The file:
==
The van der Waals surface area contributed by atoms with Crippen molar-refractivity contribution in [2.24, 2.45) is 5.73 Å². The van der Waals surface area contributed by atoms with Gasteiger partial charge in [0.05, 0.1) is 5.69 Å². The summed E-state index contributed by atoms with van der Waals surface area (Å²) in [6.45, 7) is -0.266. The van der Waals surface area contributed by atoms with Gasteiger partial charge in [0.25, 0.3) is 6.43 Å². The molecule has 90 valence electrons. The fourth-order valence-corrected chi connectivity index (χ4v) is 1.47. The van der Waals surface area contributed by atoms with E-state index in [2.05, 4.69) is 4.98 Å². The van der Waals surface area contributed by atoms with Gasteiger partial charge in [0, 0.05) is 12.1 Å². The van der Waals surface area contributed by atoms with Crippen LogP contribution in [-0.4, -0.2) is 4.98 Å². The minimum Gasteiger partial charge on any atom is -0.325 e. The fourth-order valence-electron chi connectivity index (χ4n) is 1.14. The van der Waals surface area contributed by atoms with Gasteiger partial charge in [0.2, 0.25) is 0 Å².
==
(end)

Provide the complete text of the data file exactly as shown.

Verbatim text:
The van der Waals surface area contributed by atoms with Crippen molar-refractivity contribution in [2.24, 2.45) is 5.73 Å². The van der Waals surface area contributed by atoms with Gasteiger partial charge in [0.05, 0.1) is 5.69 Å². The summed E-state index contributed by atoms with van der Waals surface area (Å²) in [6.45, 7) is -0.266. The van der Waals surface area contributed by atoms with Gasteiger partial charge in [0.25, 0.3) is 6.43 Å². The molecule has 90 valence electrons. The fourth-order valence-corrected chi connectivity index (χ4v) is 1.47. The van der Waals surface area contributed by atoms with E-state index in [2.05, 4.69) is 4.98 Å². The van der Waals surface area contributed by atoms with Gasteiger partial charge in [0, 0.05) is 12.1 Å². The van der Waals surface area contributed by atoms with Crippen LogP contribution in [-0.4, -0.2) is 4.98 Å². The minimum Gasteiger partial charge on any atom is -0.325 e. The fourth-order valence-electron chi connectivity index (χ4n) is 1.14. The van der Waals surface area contributed by atoms with Gasteiger partial charge in [0.2, 0.25) is 0 Å².